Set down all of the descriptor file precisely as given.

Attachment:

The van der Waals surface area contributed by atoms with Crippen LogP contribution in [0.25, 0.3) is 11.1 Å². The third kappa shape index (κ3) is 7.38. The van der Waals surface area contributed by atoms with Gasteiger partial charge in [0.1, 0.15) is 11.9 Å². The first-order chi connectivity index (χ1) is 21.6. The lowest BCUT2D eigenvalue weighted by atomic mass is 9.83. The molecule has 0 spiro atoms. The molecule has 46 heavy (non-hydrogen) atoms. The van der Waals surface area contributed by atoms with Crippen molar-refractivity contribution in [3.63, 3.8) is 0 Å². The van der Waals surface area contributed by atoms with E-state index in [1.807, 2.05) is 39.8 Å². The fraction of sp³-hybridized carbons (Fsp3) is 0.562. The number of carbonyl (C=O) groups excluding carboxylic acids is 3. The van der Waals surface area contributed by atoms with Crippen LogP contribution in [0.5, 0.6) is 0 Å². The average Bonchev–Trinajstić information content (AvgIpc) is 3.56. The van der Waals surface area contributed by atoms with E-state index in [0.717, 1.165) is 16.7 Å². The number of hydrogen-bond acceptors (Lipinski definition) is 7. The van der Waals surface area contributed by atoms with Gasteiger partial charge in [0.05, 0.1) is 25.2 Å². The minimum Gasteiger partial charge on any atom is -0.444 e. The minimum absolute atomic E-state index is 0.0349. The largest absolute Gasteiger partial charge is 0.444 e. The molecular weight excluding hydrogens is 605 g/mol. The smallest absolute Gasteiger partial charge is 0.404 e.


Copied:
The van der Waals surface area contributed by atoms with Crippen LogP contribution in [0.25, 0.3) is 11.1 Å². The third kappa shape index (κ3) is 7.38. The van der Waals surface area contributed by atoms with Gasteiger partial charge in [0.1, 0.15) is 11.9 Å². The first-order chi connectivity index (χ1) is 21.6. The lowest BCUT2D eigenvalue weighted by atomic mass is 9.83. The molecule has 0 spiro atoms. The molecule has 46 heavy (non-hydrogen) atoms. The van der Waals surface area contributed by atoms with Crippen molar-refractivity contribution in [3.63, 3.8) is 0 Å². The van der Waals surface area contributed by atoms with E-state index in [1.807, 2.05) is 39.8 Å². The fraction of sp³-hybridized carbons (Fsp3) is 0.562. The number of carbonyl (C=O) groups excluding carboxylic acids is 3. The van der Waals surface area contributed by atoms with Crippen LogP contribution in [0.5, 0.6) is 0 Å². The average Bonchev–Trinajstić information content (AvgIpc) is 3.56. The van der Waals surface area contributed by atoms with E-state index in [0.717, 1.165) is 16.7 Å². The number of hydrogen-bond acceptors (Lipinski definition) is 7. The van der Waals surface area contributed by atoms with Gasteiger partial charge in [0.05, 0.1) is 25.2 Å². The minimum Gasteiger partial charge on any atom is -0.444 e. The minimum absolute atomic E-state index is 0.0349. The largest absolute Gasteiger partial charge is 0.444 e. The molecular weight excluding hydrogens is 605 g/mol. The smallest absolute Gasteiger partial charge is 0.404 e.